Ah, blogging. The benefits are negligible and so are the risks. You don’t usually get paid, but then again there’s no boss to tell you you’re not doing it right. Either people read or they don’t. Then again, there’s no boss to give you an assignment; you struggle to find good topics and write about them in an entertaining fashion. When you write something people like, it’s quite gratifying; after all, you came up with it and put it out there bravely for everyone to see.
But that’s the other risk, isn’t it? You put it out there on the Internet, the Free Content Capital Of The World. If you want to plagiarize something, the Internet is your best bet, since even web sites with big readerships have scattered readerships, meaning that you just might get away with stealing a blogger’s work from the ‘net and presenting it as your own because there’s a chance that not everyone around you has seen it. For bloggers, that’s one of the worst things that can result from our work – we do this for free for the most part (trust me, making money blogging is practically a Sisyphean task. Possible, but not easy, and definitely not immediately rewarding) and having our free work stolen is somehow way worse than having paid work stolen.
With that in mind, and especially if you’ve been reading this site for a while, I’d like you to click on this link and have a read of the article I linked to, which was published in a local weekly paper here in Anchorage. Sounds familiar, no? Sounds a lot like this, this, this, and this, posts I published over the last year, does it not?
Surely a coincidence, one might think. However, when one considers that the person whose byline resides on that article knows me personally and has read my site for a long time and talked with me about it, the similarities between articles don’t seem so coincidental.
I was livid. That someone I knew personally would yank my ideas, change the wording just enough to avoid an accusation of direct plagiarism (that person works in the law profession, she has to know a thing or two about copyright infringement), publish it in a paper I read every week, and GET PAID to do so is utterly reprehensible. When I saw the article, I wrote immediately to the editor and to the person who reproduced my content, telling them exactly what I thought and that I’d like to hear their plan for giving me credit and compensation for using my work.
The editor of the paper reviewed my writing and said she’d “have a talk” with the “writer” (I can’t help putting that in quotes. I can’t help it. Copy my work then call yourself a writer) about producing original content. She said she thought since it wasn’t a direct word-for-word copy, an accusation of plagiarism was a little strict, and that since the topic is pretty broad, most writers would reach similar conclusions*. She said she’d write a letter in the next edition, giving me credit for the ideas and linking to my web site. I haven’t seen this letter yet, but I haven’t picked up this week’s edition. I hope she wrote it, I really do. She said she liked my writing and that she’d like to hear some pitches from me, which is nice, and I probably will pitch that publication because I like it, and it’s hometown stuff which I dig. So hopefully something positive will come out of this.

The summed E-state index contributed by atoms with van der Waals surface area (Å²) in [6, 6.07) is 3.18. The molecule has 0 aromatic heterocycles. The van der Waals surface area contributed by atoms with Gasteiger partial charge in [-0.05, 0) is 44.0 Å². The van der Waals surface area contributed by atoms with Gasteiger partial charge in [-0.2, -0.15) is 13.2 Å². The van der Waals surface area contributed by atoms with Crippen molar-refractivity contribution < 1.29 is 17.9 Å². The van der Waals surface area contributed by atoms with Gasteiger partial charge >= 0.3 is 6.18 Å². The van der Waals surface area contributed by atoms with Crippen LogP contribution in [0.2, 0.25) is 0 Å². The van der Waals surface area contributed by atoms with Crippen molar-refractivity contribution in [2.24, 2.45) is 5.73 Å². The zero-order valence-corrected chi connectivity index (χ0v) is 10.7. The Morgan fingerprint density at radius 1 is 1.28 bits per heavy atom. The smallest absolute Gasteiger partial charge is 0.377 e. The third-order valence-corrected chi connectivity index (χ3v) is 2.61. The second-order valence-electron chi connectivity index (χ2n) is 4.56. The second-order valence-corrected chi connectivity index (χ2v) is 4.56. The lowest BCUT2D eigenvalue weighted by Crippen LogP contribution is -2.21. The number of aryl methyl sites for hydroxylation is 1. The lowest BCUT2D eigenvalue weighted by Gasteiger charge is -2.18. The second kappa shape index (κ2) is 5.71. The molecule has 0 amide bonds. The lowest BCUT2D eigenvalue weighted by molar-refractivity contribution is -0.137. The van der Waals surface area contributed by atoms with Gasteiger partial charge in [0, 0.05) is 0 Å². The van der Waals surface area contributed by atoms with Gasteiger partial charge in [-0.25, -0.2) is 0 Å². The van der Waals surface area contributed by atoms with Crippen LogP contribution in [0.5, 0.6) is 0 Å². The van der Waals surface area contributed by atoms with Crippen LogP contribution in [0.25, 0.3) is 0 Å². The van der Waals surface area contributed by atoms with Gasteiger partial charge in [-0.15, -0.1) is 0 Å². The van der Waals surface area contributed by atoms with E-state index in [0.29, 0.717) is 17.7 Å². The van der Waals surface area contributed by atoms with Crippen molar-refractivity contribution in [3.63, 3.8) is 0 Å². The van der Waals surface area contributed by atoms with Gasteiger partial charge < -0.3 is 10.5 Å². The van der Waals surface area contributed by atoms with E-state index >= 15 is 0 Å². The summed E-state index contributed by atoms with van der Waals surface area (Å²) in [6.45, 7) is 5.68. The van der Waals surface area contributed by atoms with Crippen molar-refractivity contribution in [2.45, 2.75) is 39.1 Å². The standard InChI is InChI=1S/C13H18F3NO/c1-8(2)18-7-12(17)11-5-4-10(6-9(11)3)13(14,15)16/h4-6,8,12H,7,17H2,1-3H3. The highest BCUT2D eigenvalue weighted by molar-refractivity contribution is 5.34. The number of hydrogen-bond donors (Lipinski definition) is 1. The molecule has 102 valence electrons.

As far as the statement that this isn’t plagiarism, I do not agree. Obviously. This is a person who knows me, has read those articles, and has even discussed them with me. In her response to my initial email about copying my work, she stated “I only meant to join the conversation” which tells me that she absolutely knew she was pulling from my writing. And she got paid to do so, and didn’t give me credit. That’s stealing. Full stop. Universities call this “Intellectual Dishonesty” and expel students if they do it (thanks beta reader Ron for that info).
One of the last times we talked in person, this person mentioned to me that she was planning to go to journalism school next year and that she’d accepted an internship with a very popular climbing magazine starting this fall. I can probably save some tuition money for her with these two free lessons:
1. Don’t steal people’s work.
2. If you want to “join the conversation” about something someone’s already written about, give them credit for inspiring you and then COME UP WITH YOUR OWN IDEAS about the topic. Like this.
So what else can I do about it? Probably nothing. I called the editor’s attention to it and told the “writer” that I am really pissed off. My options from here are legal action (probably not, I mean what blogger can afford to hire lawyers to chase down people who probably made $50 off copying their work and were nevertheless careful enough that the legal definition of plagiarism won’t apply? Though I would say I’d rather have $50 for my work than no money at all) or pretending it didn’t happen. Well I’m not gonna do either, so this article is what I’m gonna do about it.
Unless, of course, it happens again.
*I thought so too when I started writing about the outdoorsy dating topic 18 months ago, so I researched like mad to make sure no one else had published anything similar. While assessing the outdoor dating scene isn’t exactly on par with engineering a lunar landing, my work is all 100% original and not based on anyone else’s writing. Silly, funny, lighthearted – but completely original. Maybe other writers would have come up with similar conclusions if they’d decided to write about that topic, but they didn’t.